In late 2012, an executive in my business unit tasked a small number of designers and developers with creating a proof-of-concept/design exploration reimagining IBM Connections as a social reader. This project was known as IBM Project Monarch.
As one of two designers on the IBM Project Monarch team, I was primarily responsible for the visual design of the application.
Project Monarch was unlike any other mobile product produced by IBM Collaboration Solutions. As a result, I approached the visual design differently from other products. I began my process by concentrating on the structure of the page – the baseline grid and the page grid, basing both of these off of 𝜑, the basis of the golden section. From there, I constructed a typographic scale based off of two Fibonacci sequences. Using IBM branding guidelines, I also developed a color scheme and font set to use in the product.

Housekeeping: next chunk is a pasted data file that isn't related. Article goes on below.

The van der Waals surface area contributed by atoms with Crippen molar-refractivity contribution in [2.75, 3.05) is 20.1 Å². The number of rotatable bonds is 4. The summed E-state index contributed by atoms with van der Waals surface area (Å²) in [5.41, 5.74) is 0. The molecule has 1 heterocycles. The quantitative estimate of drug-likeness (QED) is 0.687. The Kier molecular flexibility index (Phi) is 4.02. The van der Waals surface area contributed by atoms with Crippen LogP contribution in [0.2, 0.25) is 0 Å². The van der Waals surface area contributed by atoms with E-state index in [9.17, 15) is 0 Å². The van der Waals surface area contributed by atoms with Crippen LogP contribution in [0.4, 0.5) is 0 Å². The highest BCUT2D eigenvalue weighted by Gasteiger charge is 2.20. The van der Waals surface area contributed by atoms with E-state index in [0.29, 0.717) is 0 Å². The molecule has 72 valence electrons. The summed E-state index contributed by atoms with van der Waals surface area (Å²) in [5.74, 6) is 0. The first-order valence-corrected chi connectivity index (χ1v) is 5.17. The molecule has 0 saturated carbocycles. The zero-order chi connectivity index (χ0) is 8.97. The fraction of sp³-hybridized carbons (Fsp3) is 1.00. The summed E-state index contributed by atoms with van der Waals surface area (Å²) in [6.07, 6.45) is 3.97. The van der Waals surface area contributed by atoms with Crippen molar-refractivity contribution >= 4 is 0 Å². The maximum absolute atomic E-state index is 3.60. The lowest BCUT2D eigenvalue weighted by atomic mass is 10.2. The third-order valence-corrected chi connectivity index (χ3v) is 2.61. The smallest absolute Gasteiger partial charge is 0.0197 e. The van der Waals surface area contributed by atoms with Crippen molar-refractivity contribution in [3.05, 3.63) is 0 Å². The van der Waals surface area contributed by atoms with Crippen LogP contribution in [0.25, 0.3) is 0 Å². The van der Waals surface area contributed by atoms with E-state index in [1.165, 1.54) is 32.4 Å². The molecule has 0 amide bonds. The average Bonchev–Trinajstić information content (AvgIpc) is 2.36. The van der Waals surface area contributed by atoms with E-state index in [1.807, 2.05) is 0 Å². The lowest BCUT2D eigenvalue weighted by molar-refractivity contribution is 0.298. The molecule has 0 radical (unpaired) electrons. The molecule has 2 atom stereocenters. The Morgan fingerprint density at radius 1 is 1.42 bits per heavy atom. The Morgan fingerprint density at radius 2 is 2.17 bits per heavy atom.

To ensure the visual design would work when real data was displayed, I took four days worth of posts from my Connections stream and applied the visual design to this content. This exercise helped to identify weaknesses that I was able to fix before development began.
Once I finalized the visual design, I created a visual design specification. This specification not only showed the visual design but also explained the motivations behind the design. This specification was used to get everyone on board with the design.